“I couldn’t believe it! We just kept passing it out one loaf after another and it never ran out!” John adds.

“Praise God for his miraculous supply!” the others chime in.

I hadn’t even noticed the miracle. It just now dawns on me how amazing this accomplishment is. When I had been passing out the food I guess I just assumed there would be enough and didn’t really pay attention.

“I guess I’ve just been so accustomed to miracles,” I say out loud, “that I didn’t even notice until now.”

The disciples laugh.

“Alright,” Jesus says, coming over to where we are sitting. “When you finish eating you can go ahead and get into the boat and cross over to the other side of the lake. I’ll take care of sending the crowds home.”

“Are you sure?” John asks. “We don’t want you to have to do all that work!”

“I insist. I know how tired everyone is anyway.”

I don’t argue with Jesus’ suggestion. Shortly after we finish supper, we all climb back into the boats and head for a more peaceful location to sleep. The night is closing in but it won’t be long before we make it to the other side.

Seven hours later we are still in the middle of the lake! Tired, worn out, and rowing with all our might against the harsh wind, we keep pressing on toward that other side.

I am beginning to think I am living in a nightmare. Either that or I’m on my way to having a mental breakdown. Will I ever find rest!!?

“Ahhhh! A ghost!” Thomas screams.

I’m not sure why, probably because we’re so tired, but we all believe that there really is a ghost. We strain hard and see a figure walking on the water.

“Row harder!” Peter shouts. “Before it gets here!”

“Courage!” Jesus calls out. “It’s me. Don’t be afraid!’

We hardly believe our eyes as Jesus walks on the water to our boat and gets in. He is peaceful, calm, and looks refreshed. How on earth does Jesus look so rested?

Suddenly it seems to set in. This whole day was a lesson. Jesus was trying to teach us that our ministry was not about us and  that rest was found when we stopped striving. He had taught us that by giving away our last bit (whether that be food or strength or time) our Father would multiply it back to us.

Jesus went through the same circumstances but he was refreshed as he gave to the multitudes, flowing in the energy and miraculous power from God. We became tired and more tired as we focused on our own needs all day long and kept striving to get away from them. There is nothing more tiring then being focused on yourself all day. Focused on my tiredness, focused on my ministry, focused on my stories, focused on my pain, focused on my hunger.

In reality, the crowd was a gift from God to refresh us. Jesus had already known they would follow us to the other side. Maybe if we had given to them we would have found an energy we didn’t know existed. Maybe we would have tapped into a spiritual vitality flowing from God.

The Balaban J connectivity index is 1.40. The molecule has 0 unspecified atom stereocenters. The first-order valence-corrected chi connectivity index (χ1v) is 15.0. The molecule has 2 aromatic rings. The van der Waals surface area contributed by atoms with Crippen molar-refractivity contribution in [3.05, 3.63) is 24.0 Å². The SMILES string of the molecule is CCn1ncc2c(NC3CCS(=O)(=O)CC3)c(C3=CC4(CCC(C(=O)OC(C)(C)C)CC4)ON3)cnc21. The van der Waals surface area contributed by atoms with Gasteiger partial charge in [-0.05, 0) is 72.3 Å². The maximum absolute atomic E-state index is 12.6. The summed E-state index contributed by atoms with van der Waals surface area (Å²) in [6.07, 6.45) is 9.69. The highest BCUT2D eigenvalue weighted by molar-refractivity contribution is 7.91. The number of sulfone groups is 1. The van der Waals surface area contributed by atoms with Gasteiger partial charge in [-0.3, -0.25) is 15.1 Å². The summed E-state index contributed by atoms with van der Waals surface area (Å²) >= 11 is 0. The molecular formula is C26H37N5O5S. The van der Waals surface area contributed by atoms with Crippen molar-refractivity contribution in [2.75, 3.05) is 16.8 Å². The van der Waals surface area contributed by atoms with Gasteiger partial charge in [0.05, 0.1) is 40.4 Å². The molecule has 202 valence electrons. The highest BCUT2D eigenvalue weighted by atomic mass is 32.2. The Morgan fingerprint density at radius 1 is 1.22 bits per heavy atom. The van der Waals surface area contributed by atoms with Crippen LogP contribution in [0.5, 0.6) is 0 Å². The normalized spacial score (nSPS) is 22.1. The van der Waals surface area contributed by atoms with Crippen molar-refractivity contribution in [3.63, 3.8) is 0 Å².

I am seeing now that my strength fails. It couldn’t heal a single body, cast out a single spirit, or even row across a stupid lake. Jesus was showing me that my strength isn’t worth relying on. Refreshment and rest comes from entering God’s rest and strength.

As I’m pondering this, I look up and our boat hits the lake shore. Funny how easy it was after Jesus came into our boat.

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The Dreaded Night – Luke 7:36-50

The dreaded night has finally arrived. I still can’t quite believe the mess I got myself into. When I had asked Jesus to my home for supper it had been a spur of the moment invitation and not at all thought through. At the time of the invite I had just heard him share an exceptional parable with the crowds and I had been impressed. That was the last time I would ever let my emotions get the best of me!

All week I had been suffering repercussions. First my family wanted to know why I had invited the revolutionist into my home. Then my colleagues wanted to know why I, a devote Pharisee, had invited an uneducated self-proclaimed teacher for supper. And then I began to question myself as to why I had done this ludicrous thing.

Suddenly, out of the corner of my eye, I see Jesus and his rough looking disciples standing at my door. Not about to greet them myself, I catch the attention of Joseph, my head servant.

“Go show Jesus to his place,” I say in a low tone with my back to Jesus.

Joseph looks at me with a puzzled expression. “Do you not want to greet . . .”

“No!” I argue with as much force as I can muster. “And make sure you seat him away from the head of the table. Keep those places reserved for my friends when they arrive.”

Joseph doesn’t respond as he obeys my orders. Jesus and his disciples are brought inside and seated. I try very hard to avoid making eye contact with any of them. The awkward moments that follow seem like an eternity. When are my friends going to get here?